4

Abu Hurairah أبو هريرة () certainly is a sahabi on which there's a big dispute among the Muslim scholars in first place the shi'a and sunni scholars.

One of the main issues is the fact that this man who seemingly only lived at maximum three years with the prophet () was able to narrate (or better transmit) the major amount of narrations which reach according to some scholars 5374 hadith (this count includes repetitions, sahih and non-sahih narrations). Followd by 'Abdullah ibn 'Umar () with 2630 hadith, Anas ibn Malik () with 2286 hadith, 'Aishah, 'Abdullah ibn 'Abbas, Jabir ibn 'Abdullah and abu Sa'id al-Khudry (see on wikipedia here in Arabic). The scholar ibn Amin says actually among these 5374 hadith only 8 ahadith in the 9 most known sunni hadith collections (the 2 Sahihs, al-Muawtta', the Sunan's of abu Dawod, ibn Majah, an-Nasa-i, Jami' at-Tirmidhi and the Musnad's of Ahmad and ad-Darimi) are exclusively narrated by abu Hurairah (see here in Arabic).

  • I'm curious whether there is an explanation defending (this amount) and meanwhile explaining how abu Hurairah managed to narrate at least twice as much as any of the sahabah ()?

I wonder if the explanation could be that he used to ask other sahabah and narrate from them.
I also read that he used to consult the former Jew Ka'ab al-Ahbar and we know that narrating from the people of the book is not per se haram based on:

The Prophet (ﷺ) said, "Convey (my teachings) to the people even if it were a single sentence, and tell others the stories of Bani Israel (which have been taught to you), for it is not sinful to do so. And whoever tells a lie on me intentionally, will surely take his place in the (Hell) Fire." (Sahih al-Bukhari)

It would be nice if these points could also be addressed in an answer.

  • Your only looking for explanations? Or the question is not limited and answers providing evidence that such a number cannot be rightfully be attributed to him is also a valid answer? – Honey Feb 15 at 22:08
  • @Honey no I'm looking for an explanation defending the view that he narrated such an amount (it is clear that some of these ahadith are weak as sunni scholars say there exist only 4000 + sahih narrations). You're free to ask about the opposite view :) – Medi1Saif Feb 15 at 22:10
  • This narration might be relevant: Ibn 'Umar said to Abu Hurairah: "You used to stick to the Messenger of Allah (ﷺ) most out of all of us, and you used to best memorize his Ahadith out of us." sunnah.com/urn/637210 – The Z Feb 20 at 5:19
3

Abu Hurairah (RA)'s large amount of narrations are due to multiple reasons working together. We have to also keep in mind the following statement by Abdullah ibn Umar (RA), the second highest narrator, vouching for Abu Hurairah's hadith knowledge:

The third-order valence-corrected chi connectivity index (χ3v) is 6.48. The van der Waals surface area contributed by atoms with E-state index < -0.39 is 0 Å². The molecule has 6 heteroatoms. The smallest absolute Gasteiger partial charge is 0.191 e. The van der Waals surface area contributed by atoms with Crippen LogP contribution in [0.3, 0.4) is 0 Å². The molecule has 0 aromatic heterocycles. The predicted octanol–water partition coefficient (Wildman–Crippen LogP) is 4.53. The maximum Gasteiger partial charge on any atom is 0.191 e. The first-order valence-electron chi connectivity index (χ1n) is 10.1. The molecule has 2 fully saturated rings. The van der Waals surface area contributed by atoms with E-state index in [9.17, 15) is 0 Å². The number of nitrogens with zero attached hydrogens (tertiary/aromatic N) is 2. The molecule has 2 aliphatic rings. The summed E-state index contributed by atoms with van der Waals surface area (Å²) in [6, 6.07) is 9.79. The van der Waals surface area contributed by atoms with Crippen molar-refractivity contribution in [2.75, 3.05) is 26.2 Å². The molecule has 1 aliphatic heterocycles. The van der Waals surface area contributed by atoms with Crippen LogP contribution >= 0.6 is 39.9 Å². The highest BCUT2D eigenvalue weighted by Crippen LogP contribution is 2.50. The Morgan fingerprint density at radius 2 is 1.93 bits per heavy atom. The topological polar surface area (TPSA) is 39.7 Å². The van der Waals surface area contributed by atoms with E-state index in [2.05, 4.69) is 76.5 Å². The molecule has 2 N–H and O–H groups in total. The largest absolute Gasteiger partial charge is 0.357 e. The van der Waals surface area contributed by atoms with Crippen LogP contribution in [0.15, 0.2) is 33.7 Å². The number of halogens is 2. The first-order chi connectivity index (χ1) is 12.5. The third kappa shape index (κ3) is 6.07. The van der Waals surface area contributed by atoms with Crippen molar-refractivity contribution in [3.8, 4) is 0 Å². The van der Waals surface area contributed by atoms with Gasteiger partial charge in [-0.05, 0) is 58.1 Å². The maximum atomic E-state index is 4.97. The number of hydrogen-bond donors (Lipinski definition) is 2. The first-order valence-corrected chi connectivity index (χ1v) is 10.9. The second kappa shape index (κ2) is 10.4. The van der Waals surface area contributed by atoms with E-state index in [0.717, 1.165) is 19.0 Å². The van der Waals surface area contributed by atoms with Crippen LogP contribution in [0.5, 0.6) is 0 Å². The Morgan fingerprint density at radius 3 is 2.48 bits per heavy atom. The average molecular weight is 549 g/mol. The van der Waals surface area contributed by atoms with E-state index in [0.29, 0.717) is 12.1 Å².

Ibn 'Umar said to Abu Hurairah: "You used to stick to the Messenger of Allah (ﷺ) most out of all of us, and you used to best memorize his Ahadith out of us." Tirmidhi

So, this is a list of some reasons:

  1. Abu Hurairah (RA) did not have a job or business during his time with the Prophet (SAW). He was one of the people of Saffah, so he spent most of his time in the mosque of the Prophet (SAW):

Narrated Abu Huraira: The people of As-Suffah were the guests of the people of Islam, they had nothing of people nor wealth to rely upon. And By Allah, the One Whom there is none worthy of worship besides Him – I would lay on the ground on my liver (side) due to hunger, And I would fasten a stone to my stomach out of hunger. (Tirmidhi)

He relied completely on the donations to survive. On the other hand, the other Sahaba had jobs and business to conduct for their sustenance. Abu Huraira (RA) simply sat and learned.

  1. Abu Hurairah (RA) had no family to look after except for an elderly mother. The other Sahabah had their own wives and children that they had to spend time with. The evidence for this is self-explanatory from the above hadith. He would not be able to get married when he doesn't have a house to live in.

  2. Abu Hurairah (RA) had a better memory than most of the Sahaba, he was motivated to learn from the Prophet (SAW), and he had Allah's blessing to do so.

Zayd bin Thabit reported, “Abu Huraira, another friend, and I were praying in the masjid. The Prophet came and sat down beside us. We stopped talking. But the Prophet told us to continue. So my friend and I prayed. The Prophet said ‘Ameen’.

Then Abu Huraira prayed. He asked for what we asked. But he also asked for knowledge that would not be forgotten. The Prophet again said ‘Ameen’.

Then we asked for knowledge that would not be forgotten, too. But the Prophet said that the Daws youth asked first.

  1. Abu Hurairah (RA) lived for a long time after the Prophet (SAW)'s death in which he had time to narrate so many hadith. More importantly, he spent the rest of his life narrating hadith instead of, as the other Sahabah's did, concentrating in Fiqh or doing Jihad. This is one narration of Abu Hurairah (RA) after the Prophet (SAW)'s death:

Shufaiy Al-Asbahi narrated that he entered Al-Madinah and saw a man around whom the people had gathered. He asked: "Who is this?" They said: "Abu Hurairah." (He said): So I got close to him until I was sitting in front of him as he was narrating to the people. (Tirmidhi)

  • There should be backup for your points 2-4 too. – Sassir Feb 21 at 6:24
  • 1
    @Sassir I added some more support. – The Z Feb 21 at 7:17
  • What is the source of the report of Zaid? – Medi1Saif Feb 22 at 5:47
  • 1
    @Medi1Saif I tried and failed to find the original source of that hadith. It was quoted in this website: sunnahonline.com/library/history-of-islam/306-abu-hurayrah. Perhaps you could find the source for it. – The Z Feb 22 at 6:00

Your Answer

By clicking “Post Your Answer”, you agree to our terms of service, privacy policy and cookie policy

Not the answer you're looking for? Browse other questions tagged or ask your own question.